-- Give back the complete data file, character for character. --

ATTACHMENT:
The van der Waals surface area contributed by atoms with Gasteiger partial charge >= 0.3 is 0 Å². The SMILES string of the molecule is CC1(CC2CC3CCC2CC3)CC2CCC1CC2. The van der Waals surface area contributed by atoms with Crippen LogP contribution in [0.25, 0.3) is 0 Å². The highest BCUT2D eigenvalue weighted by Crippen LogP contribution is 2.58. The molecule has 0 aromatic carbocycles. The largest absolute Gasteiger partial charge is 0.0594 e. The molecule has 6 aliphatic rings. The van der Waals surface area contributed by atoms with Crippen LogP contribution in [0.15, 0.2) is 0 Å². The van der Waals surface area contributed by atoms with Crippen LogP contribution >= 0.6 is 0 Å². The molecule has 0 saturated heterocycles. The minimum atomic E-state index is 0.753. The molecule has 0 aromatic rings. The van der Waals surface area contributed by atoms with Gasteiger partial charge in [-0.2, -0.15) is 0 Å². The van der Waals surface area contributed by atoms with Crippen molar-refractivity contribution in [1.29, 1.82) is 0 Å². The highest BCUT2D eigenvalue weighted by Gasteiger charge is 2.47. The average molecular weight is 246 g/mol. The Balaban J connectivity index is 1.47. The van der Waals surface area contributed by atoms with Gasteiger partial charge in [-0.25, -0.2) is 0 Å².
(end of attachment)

The van der Waals surface area contributed by atoms with Gasteiger partial charge >= 0.3 is 0 Å². The SMILES string of the molecule is CC1(CC2CC3CCC2CC3)CC2CCC1CC2. The van der Waals surface area contributed by atoms with Crippen LogP contribution in [0.25, 0.3) is 0 Å². The highest BCUT2D eigenvalue weighted by Crippen LogP contribution is 2.58. The molecule has 0 aromatic carbocycles. The largest absolute Gasteiger partial charge is 0.0594 e. The molecule has 6 aliphatic rings. The van der Waals surface area contributed by atoms with Crippen LogP contribution in [0.15, 0.2) is 0 Å². The van der Waals surface area contributed by atoms with Crippen LogP contribution >= 0.6 is 0 Å². The molecule has 0 saturated heterocycles. The minimum atomic E-state index is 0.753. The molecule has 0 aromatic rings. The van der Waals surface area contributed by atoms with Gasteiger partial charge in [-0.2, -0.15) is 0 Å². The van der Waals surface area contributed by atoms with Crippen molar-refractivity contribution in [1.29, 1.82) is 0 Å². The highest BCUT2D eigenvalue weighted by Gasteiger charge is 2.47. The average molecular weight is 246 g/mol. The Balaban J connectivity index is 1.47. The van der Waals surface area contributed by atoms with Gasteiger partial charge in [-0.25, -0.2) is 0 Å².